Using Picture Books to Introduce Holidays

Both with my own children and in my clinical practice, I typically introduce a holiday using a picture book. Well, if I’m honest, as you’ll soon see, I introduce pretty much everything new in a picture book! In the curriculum chapter I wrote in Facilitating Early Social Communication: From Theory to Practice, I introduce a variety of social and language topics using picture books.

Choosing a picture book with good, clear, uncluttered pictures, and a nice sequence allows your child to visually SEE the new words or concepts you might be introducing. In “reading” the book, don’t feel pressure to actually READ the words that the author wrote. I know parents joke all the time about paraphrasing the author’s words at bedtime, but honestly, there’s nothing bad about that! It’s GOOD—particularly for kids with autism and impaired language abilities! I rewrite books ALL THE TIME.

Before you attempt rewriting a picture book, please check out my notes on how to choose the “right” picture book for you, and tips for reading and writing the book.

Now, let’s go back to the core vocabulary. In this case, you are using the book to introduce new words and concepts. These new core vocabulary words should be simple, speakable, and relatable. They need to make sense to your child. So, try to boil down the concept that page in the book is showing to just a few words—and then use the same core vocabulary over and over.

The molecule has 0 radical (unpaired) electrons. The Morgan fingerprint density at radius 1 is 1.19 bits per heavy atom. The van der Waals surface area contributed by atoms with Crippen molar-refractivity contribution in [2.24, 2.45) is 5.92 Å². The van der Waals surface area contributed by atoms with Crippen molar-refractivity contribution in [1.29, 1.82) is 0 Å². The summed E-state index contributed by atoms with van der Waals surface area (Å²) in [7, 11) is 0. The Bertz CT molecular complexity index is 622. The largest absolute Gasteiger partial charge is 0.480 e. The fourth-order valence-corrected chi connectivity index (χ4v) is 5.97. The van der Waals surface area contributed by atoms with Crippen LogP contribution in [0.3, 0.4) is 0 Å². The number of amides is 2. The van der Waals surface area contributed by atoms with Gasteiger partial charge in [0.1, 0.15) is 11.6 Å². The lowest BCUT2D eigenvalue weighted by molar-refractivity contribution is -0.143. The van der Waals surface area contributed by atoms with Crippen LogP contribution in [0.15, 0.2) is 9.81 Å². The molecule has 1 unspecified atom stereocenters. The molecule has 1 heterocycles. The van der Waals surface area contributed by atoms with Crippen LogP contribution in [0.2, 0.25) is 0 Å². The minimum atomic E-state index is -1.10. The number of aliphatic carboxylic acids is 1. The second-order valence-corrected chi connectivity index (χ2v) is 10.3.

Since I happen to be from the Christian tradition, and Easter time is upon us, I’m going to use the example of Easter. In this case, you might use a picture book to introduce words and concepts your child may encounter when participating in Easter egg hunts. So, your core vocabulary might be: bunny, egg, hunt, basket.

Using pictures in the storybook of your choosing (Don’t forget to check out my blog on “How to Select the ‘Right’ Picture Book.”), you might need to break down the ideas that:

  • the bunny hides the eggs
  • kids look for eggs—this is called a HUNT
  • put eggs in the basket
  • when all the eggs are in baskets, the hunt is finished

Depending on your child, and what you know he/she might struggle with, you might also try to insert coping strategies or rules for an event. By laying the groundwork during a quiet activity, when the child is relaxed and happy, when the child is in a “good place,” you may be able to prevent problem behaviors before they start. For an egg hunt, you might need to address ideas like:

  • sometimes I might need to WAIT to eat the candy
  • don’t touch other people’s eggs
  • too much candy will make my tummy hurt
  • food allergies—Some candy is ok to eat. Some candy might make me sick.

Even if your child’s typical language ability exceeds what I’ve listed above, remember that they are learning something new. Learning something new is hard for all of us. Think about when you are trying to learn a vocabulary word in another language; it’s a LOT easier to figure out what a word means if it’s spoken in isolation, rather than in a sentence. When teaching something new, your language must be simple!

When you prepare your child for the “different day” or event to come, you are giving your child the vocabulary and concepts to develop a new set of expectations. When they understand and know what to expect, you have given them the best chance to not only succeed but ENJOY the holiday! Next time, we’ll talk more about setting expectations.

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